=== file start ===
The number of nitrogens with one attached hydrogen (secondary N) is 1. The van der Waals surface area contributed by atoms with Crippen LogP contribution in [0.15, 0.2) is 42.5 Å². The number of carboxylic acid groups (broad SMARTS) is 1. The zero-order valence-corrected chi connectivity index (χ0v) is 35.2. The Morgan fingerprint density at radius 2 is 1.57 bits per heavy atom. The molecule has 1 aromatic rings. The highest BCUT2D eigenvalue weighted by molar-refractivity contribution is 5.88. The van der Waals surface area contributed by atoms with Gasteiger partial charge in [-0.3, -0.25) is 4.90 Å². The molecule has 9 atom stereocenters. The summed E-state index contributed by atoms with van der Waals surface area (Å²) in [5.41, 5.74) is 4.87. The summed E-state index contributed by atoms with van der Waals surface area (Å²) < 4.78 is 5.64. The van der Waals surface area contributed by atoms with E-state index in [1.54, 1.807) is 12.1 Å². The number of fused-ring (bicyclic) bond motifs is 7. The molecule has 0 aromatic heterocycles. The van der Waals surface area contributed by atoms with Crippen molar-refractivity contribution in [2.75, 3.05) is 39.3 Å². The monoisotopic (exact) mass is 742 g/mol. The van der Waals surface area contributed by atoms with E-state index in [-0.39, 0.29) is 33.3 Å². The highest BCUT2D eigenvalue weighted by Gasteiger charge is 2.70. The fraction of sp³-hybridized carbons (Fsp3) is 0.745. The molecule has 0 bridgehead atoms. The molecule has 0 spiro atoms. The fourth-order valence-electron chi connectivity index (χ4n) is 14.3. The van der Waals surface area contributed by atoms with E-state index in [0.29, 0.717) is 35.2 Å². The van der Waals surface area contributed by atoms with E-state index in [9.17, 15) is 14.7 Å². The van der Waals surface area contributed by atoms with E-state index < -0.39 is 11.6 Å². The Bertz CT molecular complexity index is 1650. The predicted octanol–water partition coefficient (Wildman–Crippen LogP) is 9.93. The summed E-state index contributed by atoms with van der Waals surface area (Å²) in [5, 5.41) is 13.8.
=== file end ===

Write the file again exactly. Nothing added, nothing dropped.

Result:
The number of nitrogens with one attached hydrogen (secondary N) is 1. The van der Waals surface area contributed by atoms with Crippen LogP contribution in [0.15, 0.2) is 42.5 Å². The number of carboxylic acid groups (broad SMARTS) is 1. The zero-order valence-corrected chi connectivity index (χ0v) is 35.2. The Morgan fingerprint density at radius 2 is 1.57 bits per heavy atom. The molecule has 1 aromatic rings. The highest BCUT2D eigenvalue weighted by molar-refractivity contribution is 5.88. The van der Waals surface area contributed by atoms with Gasteiger partial charge in [-0.3, -0.25) is 4.90 Å². The molecule has 9 atom stereocenters. The summed E-state index contributed by atoms with van der Waals surface area (Å²) in [5.41, 5.74) is 4.87. The summed E-state index contributed by atoms with van der Waals surface area (Å²) < 4.78 is 5.64. The van der Waals surface area contributed by atoms with E-state index in [1.54, 1.807) is 12.1 Å². The number of fused-ring (bicyclic) bond motifs is 7. The molecule has 0 aromatic heterocycles. The van der Waals surface area contributed by atoms with Crippen molar-refractivity contribution in [2.75, 3.05) is 39.3 Å². The monoisotopic (exact) mass is 742 g/mol. The van der Waals surface area contributed by atoms with E-state index in [-0.39, 0.29) is 33.3 Å². The highest BCUT2D eigenvalue weighted by Gasteiger charge is 2.70. The fraction of sp³-hybridized carbons (Fsp3) is 0.745. The molecule has 0 bridgehead atoms. The molecule has 0 spiro atoms. The fourth-order valence-electron chi connectivity index (χ4n) is 14.3. The van der Waals surface area contributed by atoms with E-state index in [0.29, 0.717) is 35.2 Å². The van der Waals surface area contributed by atoms with E-state index in [9.17, 15) is 14.7 Å². The van der Waals surface area contributed by atoms with E-state index < -0.39 is 11.6 Å². The Bertz CT molecular complexity index is 1650. The predicted octanol–water partition coefficient (Wildman–Crippen LogP) is 9.93. The summed E-state index contributed by atoms with van der Waals surface area (Å²) in [5, 5.41) is 13.8.